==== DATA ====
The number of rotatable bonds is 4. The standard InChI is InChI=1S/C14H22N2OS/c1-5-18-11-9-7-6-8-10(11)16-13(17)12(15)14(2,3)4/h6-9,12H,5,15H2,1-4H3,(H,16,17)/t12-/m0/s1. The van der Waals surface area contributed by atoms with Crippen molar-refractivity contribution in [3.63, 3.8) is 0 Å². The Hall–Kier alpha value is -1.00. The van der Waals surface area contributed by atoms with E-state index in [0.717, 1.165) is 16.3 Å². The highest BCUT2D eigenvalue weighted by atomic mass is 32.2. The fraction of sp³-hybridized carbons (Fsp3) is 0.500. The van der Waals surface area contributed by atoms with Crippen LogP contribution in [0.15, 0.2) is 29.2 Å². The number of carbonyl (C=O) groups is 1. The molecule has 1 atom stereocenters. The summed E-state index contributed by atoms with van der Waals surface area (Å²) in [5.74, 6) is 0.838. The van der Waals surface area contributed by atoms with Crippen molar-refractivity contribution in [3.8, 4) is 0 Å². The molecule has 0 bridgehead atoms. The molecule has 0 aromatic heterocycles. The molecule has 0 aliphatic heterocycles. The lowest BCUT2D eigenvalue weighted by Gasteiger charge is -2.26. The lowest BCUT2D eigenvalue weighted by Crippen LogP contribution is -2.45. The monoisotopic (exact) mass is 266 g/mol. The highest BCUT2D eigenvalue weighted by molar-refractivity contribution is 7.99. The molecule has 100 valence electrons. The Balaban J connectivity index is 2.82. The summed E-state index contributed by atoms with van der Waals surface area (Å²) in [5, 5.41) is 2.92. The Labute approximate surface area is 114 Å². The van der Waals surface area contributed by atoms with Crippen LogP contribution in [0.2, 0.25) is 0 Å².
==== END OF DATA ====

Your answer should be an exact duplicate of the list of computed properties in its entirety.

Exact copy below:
The number of rotatable bonds is 4. The standard InChI is InChI=1S/C14H22N2OS/c1-5-18-11-9-7-6-8-10(11)16-13(17)12(15)14(2,3)4/h6-9,12H,5,15H2,1-4H3,(H,16,17)/t12-/m0/s1. The van der Waals surface area contributed by atoms with Crippen molar-refractivity contribution in [3.63, 3.8) is 0 Å². The Hall–Kier alpha value is -1.00. The van der Waals surface area contributed by atoms with E-state index in [0.717, 1.165) is 16.3 Å². The highest BCUT2D eigenvalue weighted by atomic mass is 32.2. The fraction of sp³-hybridized carbons (Fsp3) is 0.500. The van der Waals surface area contributed by atoms with Crippen LogP contribution in [0.15, 0.2) is 29.2 Å². The number of carbonyl (C=O) groups is 1. The molecule has 1 atom stereocenters. The summed E-state index contributed by atoms with van der Waals surface area (Å²) in [5.74, 6) is 0.838. The van der Waals surface area contributed by atoms with Crippen molar-refractivity contribution in [3.8, 4) is 0 Å². The molecule has 0 bridgehead atoms. The molecule has 0 aromatic heterocycles. The molecule has 0 aliphatic heterocycles. The lowest BCUT2D eigenvalue weighted by Gasteiger charge is -2.26. The lowest BCUT2D eigenvalue weighted by Crippen LogP contribution is -2.45. The monoisotopic (exact) mass is 266 g/mol. The highest BCUT2D eigenvalue weighted by molar-refractivity contribution is 7.99. The molecule has 100 valence electrons. The Balaban J connectivity index is 2.82. The summed E-state index contributed by atoms with van der Waals surface area (Å²) in [5, 5.41) is 2.92. The Labute approximate surface area is 114 Å². The van der Waals surface area contributed by atoms with Crippen LogP contribution in [0.2, 0.25) is 0 Å².